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About Vince DiCola
Synthesizer player/composer Vince DiCola is best known for his composing and performing of the soundtrack of the 1986 animated film Transformers: The Movie. While most tunes, including "Instruments of Destruction," "Dare to Be Stupid," and "The Transformers Theme," were firmly set in the heavy metal/heavy rock tradition, the most successful song, "Dare and the Touch," reflects more of a rock and pop influence. DiCola's tune "The Touch" received a 1986 APEX Award for Best Original Song (Fantasy/Science Fiction/Horror).
A native of Lancaster, PA, DiCola launched his career after moving to Southern California in 1981. His first success came when he was chosen to co-write eight tunes for Staying Alive, starring John Travolta and directed by Sylvester Stallone. DiCola played keyboards on one tune, "Far from Over," featuring Stallone's brother Frank on vocals. He received a Golden Globe Award for his song "Far from Over." Recording his album Piano Solos in 1986, DiCola has since gone on to record in a variety of contexts. A performer and arranger of four tunes on the 1991 multi-artist tribute album Artfully Beatles, his recording of "Yesterday" was heard during the Winter Olympics in 1998. He arranged, produced, and performed on all ten tracks of a follow-up CD, Artistically Beatles, in 1993.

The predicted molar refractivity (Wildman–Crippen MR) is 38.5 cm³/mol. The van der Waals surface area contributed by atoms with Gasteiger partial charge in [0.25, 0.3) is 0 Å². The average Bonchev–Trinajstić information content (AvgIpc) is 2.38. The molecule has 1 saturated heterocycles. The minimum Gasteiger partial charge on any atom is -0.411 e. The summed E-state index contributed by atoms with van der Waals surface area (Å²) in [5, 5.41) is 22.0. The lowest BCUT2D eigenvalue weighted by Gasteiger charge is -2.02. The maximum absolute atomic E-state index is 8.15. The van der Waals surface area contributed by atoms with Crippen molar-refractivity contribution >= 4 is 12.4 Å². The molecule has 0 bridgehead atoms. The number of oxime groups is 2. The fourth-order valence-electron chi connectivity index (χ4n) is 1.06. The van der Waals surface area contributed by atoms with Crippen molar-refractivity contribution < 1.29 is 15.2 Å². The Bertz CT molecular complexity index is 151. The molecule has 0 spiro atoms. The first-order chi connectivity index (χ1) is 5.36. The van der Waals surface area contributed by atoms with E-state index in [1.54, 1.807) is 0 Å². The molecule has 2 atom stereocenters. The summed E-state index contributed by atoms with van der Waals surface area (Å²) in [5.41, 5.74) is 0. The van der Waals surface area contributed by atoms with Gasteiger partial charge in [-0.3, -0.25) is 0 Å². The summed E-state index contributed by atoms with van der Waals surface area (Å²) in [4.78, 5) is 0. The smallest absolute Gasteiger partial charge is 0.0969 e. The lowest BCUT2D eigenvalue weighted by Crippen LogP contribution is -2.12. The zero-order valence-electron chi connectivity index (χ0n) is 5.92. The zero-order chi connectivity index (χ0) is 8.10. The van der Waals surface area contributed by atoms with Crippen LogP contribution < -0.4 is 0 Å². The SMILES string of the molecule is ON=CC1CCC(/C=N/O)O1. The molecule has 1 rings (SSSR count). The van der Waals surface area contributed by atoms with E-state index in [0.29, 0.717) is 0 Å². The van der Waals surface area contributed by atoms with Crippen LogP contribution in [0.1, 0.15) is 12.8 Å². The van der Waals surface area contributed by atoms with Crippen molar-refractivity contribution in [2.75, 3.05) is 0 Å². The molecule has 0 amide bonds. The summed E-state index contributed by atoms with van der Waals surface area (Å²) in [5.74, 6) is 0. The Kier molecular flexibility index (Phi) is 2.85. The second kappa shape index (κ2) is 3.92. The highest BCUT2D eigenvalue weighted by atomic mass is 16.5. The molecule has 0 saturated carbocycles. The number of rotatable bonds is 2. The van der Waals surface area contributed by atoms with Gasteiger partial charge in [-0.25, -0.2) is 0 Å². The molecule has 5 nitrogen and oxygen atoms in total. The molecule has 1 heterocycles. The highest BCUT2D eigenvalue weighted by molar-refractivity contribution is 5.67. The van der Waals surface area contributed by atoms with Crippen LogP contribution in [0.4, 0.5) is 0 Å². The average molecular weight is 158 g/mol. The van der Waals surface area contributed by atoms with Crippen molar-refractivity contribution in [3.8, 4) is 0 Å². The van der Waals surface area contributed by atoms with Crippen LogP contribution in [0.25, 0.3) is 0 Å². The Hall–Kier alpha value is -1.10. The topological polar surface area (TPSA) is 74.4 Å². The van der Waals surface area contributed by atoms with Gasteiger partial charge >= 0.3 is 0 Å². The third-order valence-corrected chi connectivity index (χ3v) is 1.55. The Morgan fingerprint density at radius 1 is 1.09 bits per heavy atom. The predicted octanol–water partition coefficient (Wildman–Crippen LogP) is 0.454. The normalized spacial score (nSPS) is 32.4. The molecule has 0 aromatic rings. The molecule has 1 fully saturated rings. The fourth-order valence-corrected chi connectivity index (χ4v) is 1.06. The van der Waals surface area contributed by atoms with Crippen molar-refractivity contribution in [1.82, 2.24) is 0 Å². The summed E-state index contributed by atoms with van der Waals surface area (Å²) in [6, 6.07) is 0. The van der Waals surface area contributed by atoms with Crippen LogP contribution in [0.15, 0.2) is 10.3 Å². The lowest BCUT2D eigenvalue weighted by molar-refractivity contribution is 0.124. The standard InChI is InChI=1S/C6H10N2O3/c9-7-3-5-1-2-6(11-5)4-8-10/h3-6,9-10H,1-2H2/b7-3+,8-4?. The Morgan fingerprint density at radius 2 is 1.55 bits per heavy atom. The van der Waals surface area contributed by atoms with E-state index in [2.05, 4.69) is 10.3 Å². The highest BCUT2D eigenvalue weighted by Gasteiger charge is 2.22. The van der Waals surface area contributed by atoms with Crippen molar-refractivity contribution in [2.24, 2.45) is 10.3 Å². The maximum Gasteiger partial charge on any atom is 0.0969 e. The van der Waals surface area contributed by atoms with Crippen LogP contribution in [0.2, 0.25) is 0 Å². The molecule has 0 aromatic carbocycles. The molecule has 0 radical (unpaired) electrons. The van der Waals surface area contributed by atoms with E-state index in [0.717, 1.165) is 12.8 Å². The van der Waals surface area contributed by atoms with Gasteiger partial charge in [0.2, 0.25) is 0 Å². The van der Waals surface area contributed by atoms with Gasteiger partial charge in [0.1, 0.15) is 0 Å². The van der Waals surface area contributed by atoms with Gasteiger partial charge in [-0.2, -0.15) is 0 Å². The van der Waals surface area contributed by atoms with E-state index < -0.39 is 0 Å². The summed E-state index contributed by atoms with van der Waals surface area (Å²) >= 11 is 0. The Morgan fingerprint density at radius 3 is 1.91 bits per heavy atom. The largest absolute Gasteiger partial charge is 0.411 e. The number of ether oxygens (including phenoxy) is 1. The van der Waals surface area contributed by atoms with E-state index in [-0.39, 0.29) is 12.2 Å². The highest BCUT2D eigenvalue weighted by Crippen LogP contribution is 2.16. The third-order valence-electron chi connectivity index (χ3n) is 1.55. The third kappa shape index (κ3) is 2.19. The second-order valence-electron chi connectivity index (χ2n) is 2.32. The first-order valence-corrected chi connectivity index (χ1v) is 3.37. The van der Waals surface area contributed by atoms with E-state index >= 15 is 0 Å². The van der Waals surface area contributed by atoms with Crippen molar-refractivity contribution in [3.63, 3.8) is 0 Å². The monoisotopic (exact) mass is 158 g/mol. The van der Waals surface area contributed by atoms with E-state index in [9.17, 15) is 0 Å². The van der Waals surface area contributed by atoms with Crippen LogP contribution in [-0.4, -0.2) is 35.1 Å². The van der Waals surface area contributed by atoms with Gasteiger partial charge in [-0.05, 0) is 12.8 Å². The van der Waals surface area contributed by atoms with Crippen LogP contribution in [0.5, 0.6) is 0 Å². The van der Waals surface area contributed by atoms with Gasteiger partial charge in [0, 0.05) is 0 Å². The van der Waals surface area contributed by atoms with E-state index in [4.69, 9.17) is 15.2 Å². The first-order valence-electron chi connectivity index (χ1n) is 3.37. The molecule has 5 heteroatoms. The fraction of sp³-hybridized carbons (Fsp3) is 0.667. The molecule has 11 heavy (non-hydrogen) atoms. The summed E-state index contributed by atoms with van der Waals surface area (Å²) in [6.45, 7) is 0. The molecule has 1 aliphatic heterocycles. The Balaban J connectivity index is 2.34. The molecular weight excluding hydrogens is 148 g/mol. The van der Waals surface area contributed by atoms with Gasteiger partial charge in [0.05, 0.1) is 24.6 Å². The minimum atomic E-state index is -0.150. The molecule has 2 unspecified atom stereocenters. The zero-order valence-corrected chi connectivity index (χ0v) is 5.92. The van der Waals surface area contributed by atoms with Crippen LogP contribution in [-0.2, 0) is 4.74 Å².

DiCola later balanced his solo work with membership in a five-piece rock band, Storming Heaven; their debut album, Life in Paradise, was released in Europe and Japan in 1996. He has also worked with the soul-rock trio Thread, also including Jethro Tull drummer Doane Perry and Tower of Power vocalist Ellis Hall. Their first album was also released in 1996. Forming a new band, In-VINCE-Ible, in November 2000, with ex-members of Chicago, Santana, and Jethro Tull, DiCola released an album with the same name, combining past and previously unreleased tunes. He has also performed regularly with Christian performer Bryan Duncan. DiCola remains committed to the music that he composed for Transformers. He released three CDs of film-oriented material early in the new millennium -- the full original score, a collection of rare tracks and demos, and a solo piano album, Artistic Transformation. ~ Craig Harris
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